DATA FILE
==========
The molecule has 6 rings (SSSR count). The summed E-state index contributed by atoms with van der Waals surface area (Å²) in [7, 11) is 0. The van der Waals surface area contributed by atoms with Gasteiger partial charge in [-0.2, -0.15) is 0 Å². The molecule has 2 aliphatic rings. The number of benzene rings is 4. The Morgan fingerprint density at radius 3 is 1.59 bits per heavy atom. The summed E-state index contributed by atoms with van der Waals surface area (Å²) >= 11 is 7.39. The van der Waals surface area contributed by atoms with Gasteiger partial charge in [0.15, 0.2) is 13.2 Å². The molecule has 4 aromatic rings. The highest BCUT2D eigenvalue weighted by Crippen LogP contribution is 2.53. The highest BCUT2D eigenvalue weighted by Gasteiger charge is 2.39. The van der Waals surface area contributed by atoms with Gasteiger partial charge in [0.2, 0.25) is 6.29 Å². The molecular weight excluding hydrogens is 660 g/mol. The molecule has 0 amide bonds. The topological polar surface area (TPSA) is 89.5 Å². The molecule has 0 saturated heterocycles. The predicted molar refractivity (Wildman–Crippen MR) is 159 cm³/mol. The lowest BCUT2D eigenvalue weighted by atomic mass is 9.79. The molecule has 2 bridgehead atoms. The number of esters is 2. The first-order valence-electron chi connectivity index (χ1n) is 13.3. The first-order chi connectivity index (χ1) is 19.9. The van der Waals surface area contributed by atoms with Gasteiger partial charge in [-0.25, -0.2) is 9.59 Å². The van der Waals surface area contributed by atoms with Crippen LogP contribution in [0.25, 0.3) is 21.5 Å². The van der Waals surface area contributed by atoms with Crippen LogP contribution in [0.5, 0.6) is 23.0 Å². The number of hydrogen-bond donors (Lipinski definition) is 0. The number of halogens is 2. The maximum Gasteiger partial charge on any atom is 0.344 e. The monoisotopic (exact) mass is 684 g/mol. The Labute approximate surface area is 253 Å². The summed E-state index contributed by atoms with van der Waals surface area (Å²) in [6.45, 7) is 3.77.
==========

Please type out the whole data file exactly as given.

The molecule has 6 rings (SSSR count). The summed E-state index contributed by atoms with van der Waals surface area (Å²) in [7, 11) is 0. The van der Waals surface area contributed by atoms with Gasteiger partial charge in [-0.2, -0.15) is 0 Å². The molecule has 2 aliphatic rings. The number of benzene rings is 4. The Morgan fingerprint density at radius 3 is 1.59 bits per heavy atom. The summed E-state index contributed by atoms with van der Waals surface area (Å²) >= 11 is 7.39. The van der Waals surface area contributed by atoms with Gasteiger partial charge in [0.15, 0.2) is 13.2 Å². The molecule has 4 aromatic rings. The highest BCUT2D eigenvalue weighted by Crippen LogP contribution is 2.53. The highest BCUT2D eigenvalue weighted by Gasteiger charge is 2.39. The van der Waals surface area contributed by atoms with Gasteiger partial charge in [0.2, 0.25) is 6.29 Å². The molecular weight excluding hydrogens is 660 g/mol. The molecule has 0 amide bonds. The topological polar surface area (TPSA) is 89.5 Å². The molecule has 0 saturated heterocycles. The predicted molar refractivity (Wildman–Crippen MR) is 159 cm³/mol. The lowest BCUT2D eigenvalue weighted by atomic mass is 9.79. The molecule has 2 bridgehead atoms. The number of esters is 2. The first-order valence-electron chi connectivity index (χ1n) is 13.3. The first-order chi connectivity index (χ1) is 19.9. The van der Waals surface area contributed by atoms with Gasteiger partial charge in [-0.25, -0.2) is 9.59 Å². The van der Waals surface area contributed by atoms with Crippen LogP contribution in [0.25, 0.3) is 21.5 Å². The van der Waals surface area contributed by atoms with Crippen LogP contribution in [0.5, 0.6) is 23.0 Å². The number of hydrogen-bond donors (Lipinski definition) is 0. The number of halogens is 2. The maximum Gasteiger partial charge on any atom is 0.344 e. The monoisotopic (exact) mass is 684 g/mol. The Labute approximate surface area is 253 Å². The summed E-state index contributed by atoms with van der Waals surface area (Å²) in [6.45, 7) is 3.77.